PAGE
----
The control circuits 34 and 36 are provided for controlling a multiple contact plural wiper switch designated generally as 45. The switch 45 is provided with a pair of controllable contact members 46 and 47 and a plurality of fixed contact members 48, 49, 501, 502, . . . 50k. The controllable contact member 47 is coupled to the control circuit 34 for selectively coupling the contact 47 and the fixed contacts 48 and 49.

The fixed contact 48 is coupled to the plus one adding circuit 30 and the fixed contact 49 is coupled to the output of the direct address register 32. The controllable contact member 46 is coupled to the control circuit 36 for selective coupling of the controllable contact 46 and the fixed contacts 501, 502, . . . 50k. The contacts 501, 502, . . . 50k are coupled respectively to a corresponding one of a plurality of registers 601, 602, . . . 60k for storing a plurality of direct addresses A1, A2, . . . Ak.

The outputs of the registers 601, 602, . . . 60k are coupled to a switch designated generally as 70. In the switch 70 there is provided a controllable contact 71, a fixed contact 72, and a plurality of fixed contacts 731, 732, . . . 73k. The fixed contact 72 is coupled by means of a line 74 to a start address constant circuit 75. The fixed contacts 731, 732, . . . 73k are coupled respectively to the registers 601, 602, . . . 60k. The controllable contact 71 is coupled by means of a line 76 to a second input of the adding circuit 26.

A select register control circuit 81 for switching the switch 70 is coupled to the switch 70 and to the control circuit 38 by means of a line 80. The select register control circuit 81 is also coupled to the start address detector circuit 22 by means of a line 82.

The operation of the apparatus of FIG. 2 is substantially identical to the operation of the apparatus of FIG. 1 with certain programming flexibility added by the provision of the plurality of the registers 601, 602, . . . 60k.

As described above with respect to the apparatus of FIG. 1, the internal memory 19 and the auxiliary memory 29a are programmed concurrently. The auxiliary memory 29a in the auxiliary memory circuit means 29 and the internal memory 19 are programmed concurrently so that the auxiliary memory circuit means 29 can provide an appropriate direct address for transmission to the direct address register 32, appropriate control signals for the switch control circuits 34, 36 and 38 and an appropriate control signal for transmission to the N bits control circuit 40 for the selection of bits from external addresses by the select bits circuit 24.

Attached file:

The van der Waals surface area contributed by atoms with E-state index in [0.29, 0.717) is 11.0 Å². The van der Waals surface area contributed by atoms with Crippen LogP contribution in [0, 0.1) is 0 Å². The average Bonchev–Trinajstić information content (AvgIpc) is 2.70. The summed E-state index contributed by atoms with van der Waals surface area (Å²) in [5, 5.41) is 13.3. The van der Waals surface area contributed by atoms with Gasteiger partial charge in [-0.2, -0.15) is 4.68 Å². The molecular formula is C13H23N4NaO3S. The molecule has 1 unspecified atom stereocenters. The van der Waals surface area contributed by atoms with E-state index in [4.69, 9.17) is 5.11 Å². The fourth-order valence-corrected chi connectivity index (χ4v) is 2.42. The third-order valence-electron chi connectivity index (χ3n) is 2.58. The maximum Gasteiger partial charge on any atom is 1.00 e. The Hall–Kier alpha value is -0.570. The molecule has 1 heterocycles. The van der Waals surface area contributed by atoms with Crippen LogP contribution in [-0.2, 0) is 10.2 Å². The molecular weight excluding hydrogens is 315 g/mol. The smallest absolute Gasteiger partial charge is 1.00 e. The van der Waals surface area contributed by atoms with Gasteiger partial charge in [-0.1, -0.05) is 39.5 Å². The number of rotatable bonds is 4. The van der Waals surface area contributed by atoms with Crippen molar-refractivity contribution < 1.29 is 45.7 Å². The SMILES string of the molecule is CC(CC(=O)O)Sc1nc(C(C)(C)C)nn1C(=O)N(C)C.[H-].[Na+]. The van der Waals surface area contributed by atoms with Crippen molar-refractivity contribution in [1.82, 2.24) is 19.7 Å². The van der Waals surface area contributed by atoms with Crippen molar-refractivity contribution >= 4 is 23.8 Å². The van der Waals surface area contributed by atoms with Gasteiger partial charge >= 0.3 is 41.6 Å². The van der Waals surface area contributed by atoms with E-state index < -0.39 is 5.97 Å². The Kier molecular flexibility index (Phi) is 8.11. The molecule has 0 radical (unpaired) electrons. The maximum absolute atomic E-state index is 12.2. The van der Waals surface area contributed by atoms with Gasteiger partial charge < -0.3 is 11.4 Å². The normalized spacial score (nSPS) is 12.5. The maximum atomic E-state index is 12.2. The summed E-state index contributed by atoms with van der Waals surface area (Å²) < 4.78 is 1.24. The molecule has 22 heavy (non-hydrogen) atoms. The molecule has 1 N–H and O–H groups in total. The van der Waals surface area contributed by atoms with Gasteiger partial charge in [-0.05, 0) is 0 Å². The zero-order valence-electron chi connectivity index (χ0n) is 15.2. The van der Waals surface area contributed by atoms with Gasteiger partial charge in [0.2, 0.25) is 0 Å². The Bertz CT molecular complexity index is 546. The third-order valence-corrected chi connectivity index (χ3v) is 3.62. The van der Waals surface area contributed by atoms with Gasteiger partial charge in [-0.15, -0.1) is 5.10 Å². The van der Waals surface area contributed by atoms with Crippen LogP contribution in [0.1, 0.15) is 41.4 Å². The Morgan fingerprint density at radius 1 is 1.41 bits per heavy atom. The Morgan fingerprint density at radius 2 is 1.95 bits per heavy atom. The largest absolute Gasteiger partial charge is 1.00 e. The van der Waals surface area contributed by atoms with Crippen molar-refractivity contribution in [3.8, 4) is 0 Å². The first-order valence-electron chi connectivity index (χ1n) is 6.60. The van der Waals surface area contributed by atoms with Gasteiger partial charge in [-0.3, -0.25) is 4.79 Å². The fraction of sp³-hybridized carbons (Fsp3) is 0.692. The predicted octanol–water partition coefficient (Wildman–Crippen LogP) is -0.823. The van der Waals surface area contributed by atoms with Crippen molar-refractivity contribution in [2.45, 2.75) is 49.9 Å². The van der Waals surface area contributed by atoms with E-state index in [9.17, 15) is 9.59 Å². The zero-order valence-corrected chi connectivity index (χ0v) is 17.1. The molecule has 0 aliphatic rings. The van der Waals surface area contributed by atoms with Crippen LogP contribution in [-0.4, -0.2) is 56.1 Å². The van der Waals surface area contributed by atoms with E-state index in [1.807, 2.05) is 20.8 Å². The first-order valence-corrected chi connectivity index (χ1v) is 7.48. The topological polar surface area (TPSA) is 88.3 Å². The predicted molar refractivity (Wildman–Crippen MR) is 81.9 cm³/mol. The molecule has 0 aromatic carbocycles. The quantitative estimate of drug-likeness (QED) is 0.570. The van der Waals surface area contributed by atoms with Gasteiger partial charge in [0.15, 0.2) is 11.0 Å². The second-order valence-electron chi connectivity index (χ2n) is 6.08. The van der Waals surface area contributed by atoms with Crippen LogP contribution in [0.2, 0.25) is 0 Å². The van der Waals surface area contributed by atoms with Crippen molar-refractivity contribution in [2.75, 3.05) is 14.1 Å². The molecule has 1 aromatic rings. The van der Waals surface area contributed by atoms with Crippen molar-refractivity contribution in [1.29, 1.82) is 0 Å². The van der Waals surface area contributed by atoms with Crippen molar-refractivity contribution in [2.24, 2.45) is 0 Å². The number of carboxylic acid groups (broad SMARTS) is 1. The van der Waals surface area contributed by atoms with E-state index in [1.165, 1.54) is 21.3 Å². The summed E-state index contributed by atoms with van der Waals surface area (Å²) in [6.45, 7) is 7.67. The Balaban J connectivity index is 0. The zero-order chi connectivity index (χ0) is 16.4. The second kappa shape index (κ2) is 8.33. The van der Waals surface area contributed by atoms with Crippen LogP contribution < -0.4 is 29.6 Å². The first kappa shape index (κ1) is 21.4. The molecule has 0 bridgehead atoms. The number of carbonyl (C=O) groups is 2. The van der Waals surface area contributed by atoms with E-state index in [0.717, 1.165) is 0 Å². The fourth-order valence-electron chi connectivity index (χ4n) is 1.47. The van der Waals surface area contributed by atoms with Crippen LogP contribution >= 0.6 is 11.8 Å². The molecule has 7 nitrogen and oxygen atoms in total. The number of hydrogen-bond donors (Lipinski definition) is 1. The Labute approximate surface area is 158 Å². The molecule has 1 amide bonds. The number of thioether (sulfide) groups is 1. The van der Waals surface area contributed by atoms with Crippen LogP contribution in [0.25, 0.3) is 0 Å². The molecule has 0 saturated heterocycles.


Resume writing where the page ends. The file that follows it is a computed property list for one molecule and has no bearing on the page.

In operation as external memory addresses from an external source of memory addresses appear on the input line 21, the start address detector 22 interrogates each of the addresses until a start address is detected. When a start address is detected, the select register 81 which is enabled by a suitable control signal from the control circuit 38, couples the controllable contact 71 and the fixed contact 72. With the controllable contact 71 coupled to the fixed contact 72, a start address constant from the start address constant circuit 75 is transmitted to the adding circuit 26 via the lines 74 and 6. Depending on the value N in the control circuit 40, none, one or more bits from the start address are selected by the select bits circuit 24 and transmitted to the adding circuit 26. In the adding circuit 26, the selected bits of the external memory address and the start address constant are added for generating on the line 27 an internal memory address for the internal memory 19.

After the initial external memory address and the generation of the initial internal memory address, subsequent internal memory addresses are generated using either a direct address from the direct address register 32 in response to an output from the auxiliary memory circuit means 29 or the sum of the previous internal address and a constant, such as unity, from the plus 1 adder 30. Whether the direct address or the previous internal address is used for the generation of the internal memory address, the selection is determined by the position of the controllable contact 47 in the switch 45.